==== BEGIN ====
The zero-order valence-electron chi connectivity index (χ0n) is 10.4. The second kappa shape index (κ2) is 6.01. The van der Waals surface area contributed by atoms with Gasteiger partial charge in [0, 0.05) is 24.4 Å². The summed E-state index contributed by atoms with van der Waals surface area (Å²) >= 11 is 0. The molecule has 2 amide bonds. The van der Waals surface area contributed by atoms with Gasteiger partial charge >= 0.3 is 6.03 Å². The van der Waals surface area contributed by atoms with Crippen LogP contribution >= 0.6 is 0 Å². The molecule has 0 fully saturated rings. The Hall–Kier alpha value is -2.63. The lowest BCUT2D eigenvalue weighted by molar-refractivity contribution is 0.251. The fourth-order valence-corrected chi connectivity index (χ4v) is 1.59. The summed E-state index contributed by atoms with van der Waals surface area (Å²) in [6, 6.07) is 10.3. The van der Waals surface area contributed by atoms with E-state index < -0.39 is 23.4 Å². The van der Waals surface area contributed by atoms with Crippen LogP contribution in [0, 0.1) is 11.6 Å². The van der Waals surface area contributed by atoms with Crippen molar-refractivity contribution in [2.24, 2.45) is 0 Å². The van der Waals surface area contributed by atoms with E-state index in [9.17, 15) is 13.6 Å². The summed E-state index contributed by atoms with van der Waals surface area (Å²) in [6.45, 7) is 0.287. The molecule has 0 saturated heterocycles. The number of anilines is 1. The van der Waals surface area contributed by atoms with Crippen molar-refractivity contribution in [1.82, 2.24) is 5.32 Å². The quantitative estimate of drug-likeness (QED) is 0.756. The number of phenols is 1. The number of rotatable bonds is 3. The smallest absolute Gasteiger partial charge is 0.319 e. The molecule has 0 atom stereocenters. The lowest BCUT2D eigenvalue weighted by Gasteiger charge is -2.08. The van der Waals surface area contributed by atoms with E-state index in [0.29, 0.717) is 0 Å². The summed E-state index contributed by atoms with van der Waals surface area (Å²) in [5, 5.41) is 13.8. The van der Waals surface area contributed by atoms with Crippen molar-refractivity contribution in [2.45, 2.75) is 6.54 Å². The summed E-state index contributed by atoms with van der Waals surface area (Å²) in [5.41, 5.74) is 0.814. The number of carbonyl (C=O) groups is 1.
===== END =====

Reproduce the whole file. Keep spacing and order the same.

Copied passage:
The zero-order valence-electron chi connectivity index (χ0n) is 10.4. The second kappa shape index (κ2) is 6.01. The van der Waals surface area contributed by atoms with Gasteiger partial charge in [0, 0.05) is 24.4 Å². The summed E-state index contributed by atoms with van der Waals surface area (Å²) >= 11 is 0. The molecule has 2 amide bonds. The van der Waals surface area contributed by atoms with Gasteiger partial charge >= 0.3 is 6.03 Å². The van der Waals surface area contributed by atoms with Crippen LogP contribution >= 0.6 is 0 Å². The molecule has 0 fully saturated rings. The Hall–Kier alpha value is -2.63. The lowest BCUT2D eigenvalue weighted by molar-refractivity contribution is 0.251. The fourth-order valence-corrected chi connectivity index (χ4v) is 1.59. The summed E-state index contributed by atoms with van der Waals surface area (Å²) in [6, 6.07) is 10.3. The van der Waals surface area contributed by atoms with E-state index < -0.39 is 23.4 Å². The van der Waals surface area contributed by atoms with Crippen LogP contribution in [0, 0.1) is 11.6 Å². The van der Waals surface area contributed by atoms with Crippen molar-refractivity contribution in [2.24, 2.45) is 0 Å². The van der Waals surface area contributed by atoms with E-state index in [9.17, 15) is 13.6 Å². The summed E-state index contributed by atoms with van der Waals surface area (Å²) in [6.45, 7) is 0.287. The molecule has 0 saturated heterocycles. The number of anilines is 1. The van der Waals surface area contributed by atoms with Crippen molar-refractivity contribution in [1.82, 2.24) is 5.32 Å². The quantitative estimate of drug-likeness (QED) is 0.756. The number of phenols is 1. The number of rotatable bonds is 3. The smallest absolute Gasteiger partial charge is 0.319 e. The molecule has 0 atom stereocenters. The lowest BCUT2D eigenvalue weighted by Gasteiger charge is -2.08. The van der Waals surface area contributed by atoms with E-state index in [0.29, 0.717) is 0 Å². The summed E-state index contributed by atoms with van der Waals surface area (Å²) in [5, 5.41) is 13.8. The van der Waals surface area contributed by atoms with Crippen molar-refractivity contribution in [2.45, 2.75) is 6.54 Å². The summed E-state index contributed by atoms with van der Waals surface area (Å²) in [5.41, 5.74) is 0.814. The number of carbonyl (C=O) groups is 1.